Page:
Market backpedals from early advance Dow falls 5.22 points in mixed trading but remains above 6,000

THE BALTIMORE SUN

NEW YORK -- U.S. stocks closed mixed after touching records yesterday, as investors began questioning whether share prices already reflect a rosy outlook for profits.

The Dow Jones industrial average, which closed Monday above 6,000 for the first time, fell 5.22 to 6,004.78. The 30-stock average began the day with a 34.29-point rally, only to drop 39.13 points in early afternoon trading.

The pullback from records overshadowed surprisingly strong third-quarter earnings from Intel Corp., General Motors Corp. and Citicorp.

Among broad market indexes, the Standard & Poor's 500 index fell 0.97 to 702.57, rebounding from a loss of 4.47 points after an all-time high of 703.54 Monday. The Nasdaq composite index managed to eke out another record, climbing 1.74 to 1,258.10.

The Russell 2,000 index of small capitalization stocks rose 0.01 to 349.01; the Wilshire 5,000 index, comprising stocks on the New York, American and Nasdaq stock exchanges, slipped 5.15 to 6,891.42; the American Stock Exchange market value index fell 3.68 to 575.65; and the S&P; 400 midcap index dropped 0.42 to 244.91.

About 1,316 stocks fell and 1,094 issues rose on the New York Stock Exchange, where about 459 million shares traded. The three-month daily average on the Big Board is 382 million shares.

The initial rally and subsequent pullback in the stock market mirrored a similar pattern in bonds. The yield on the benchmark 30-year Treasury bond ended at 6.84 percent, unchanged from Friday, after falling as low as 6.81 percent.

Regional telephone stocks fell after Ameritech Corp.'s third- quarter profit of 94 cents a share only matched estimates. Ameritech fell 87.5 cents to $54.375; Bell Atlantic Corp. slid 87.5 cents to $58.75; and Nynex Corp. dropped 50 cents to $42.875.

Financial shares were led lower by Federal Home Loan Mortgage Corp., which fell $3.75 to $96.75. The company's profit of $1.65 a share for the third quarter was short of the $1.67 analysts expected.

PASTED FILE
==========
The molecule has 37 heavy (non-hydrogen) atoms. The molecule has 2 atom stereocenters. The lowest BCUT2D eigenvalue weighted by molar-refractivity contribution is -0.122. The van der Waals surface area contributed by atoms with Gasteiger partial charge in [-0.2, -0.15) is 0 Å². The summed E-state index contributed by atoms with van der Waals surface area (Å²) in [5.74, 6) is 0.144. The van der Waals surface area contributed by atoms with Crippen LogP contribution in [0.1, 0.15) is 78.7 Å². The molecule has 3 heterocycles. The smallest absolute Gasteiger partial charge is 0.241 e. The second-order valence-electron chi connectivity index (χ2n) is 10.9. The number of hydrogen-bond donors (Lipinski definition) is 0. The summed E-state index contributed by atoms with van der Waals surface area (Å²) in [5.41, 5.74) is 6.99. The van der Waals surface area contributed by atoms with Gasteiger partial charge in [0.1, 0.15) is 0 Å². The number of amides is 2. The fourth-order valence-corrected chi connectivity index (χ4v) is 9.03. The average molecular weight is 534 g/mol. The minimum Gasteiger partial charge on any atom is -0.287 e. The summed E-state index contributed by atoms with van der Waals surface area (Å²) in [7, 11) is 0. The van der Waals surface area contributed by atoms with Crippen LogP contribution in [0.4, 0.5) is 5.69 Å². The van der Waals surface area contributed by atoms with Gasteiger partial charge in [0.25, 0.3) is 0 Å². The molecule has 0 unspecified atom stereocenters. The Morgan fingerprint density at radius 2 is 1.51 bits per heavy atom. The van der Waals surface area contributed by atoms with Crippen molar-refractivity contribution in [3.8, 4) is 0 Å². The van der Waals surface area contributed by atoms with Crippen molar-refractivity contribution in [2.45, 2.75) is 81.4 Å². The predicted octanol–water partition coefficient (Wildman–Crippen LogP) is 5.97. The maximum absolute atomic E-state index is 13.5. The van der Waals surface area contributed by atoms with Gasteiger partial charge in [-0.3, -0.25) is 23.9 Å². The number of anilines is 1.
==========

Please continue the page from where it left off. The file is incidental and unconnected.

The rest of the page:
Among the gainers were semiconductor stocks. Intel's third-quarter earnings beat even the most optimistic forecasts, as the nation's No. 1 chip maker benefited from strong demand (( for personal computers going into the holiday season.

Intel's stock surged $6.625 to an all-time high of $114.25 before retreating to $111.125, up $3.50. Texas Instruments Inc. reported better-than-expected earnings as well. Its shares fell 50 cents to $55.125.

Some makers of personal computers gained on Intel's report. Compaq Corp. rose $2 to $74.75 and Dell Computer Corp. gained $3.50 to $88.375. International Business Machines Corp. fell 50 cents to $129.50.

Coca-Cola Co.'s stock slid 62.5 cents to $48.75 even after its third-quarter profit of 39 cents a share beat the estimates by a penny. The beverage company's revenue fell 4.9 percent, leading some investors to say the company is doing a better job controlling costs than expanding its franchise.

Citicorp, the nation's second-largest bank, jumped $1.625 to $95 after its third-quarter profit of $1.93 a share beat estimates by 8 cents. NationsBank Corp. also beat expectations, but its stock fell 37.5 cents to $88.875.

Chase Manhattan Corp., which met analysts' profit estimates, closed unchanged at $82.50. The bank said it would buy back up to $2.5 billion of stock.

U.S. Robotics Inc. rallied $8.875 to $78. It will introduce a modem today that can transmit data faster than existing modems.

Pub Date: 10/16/96

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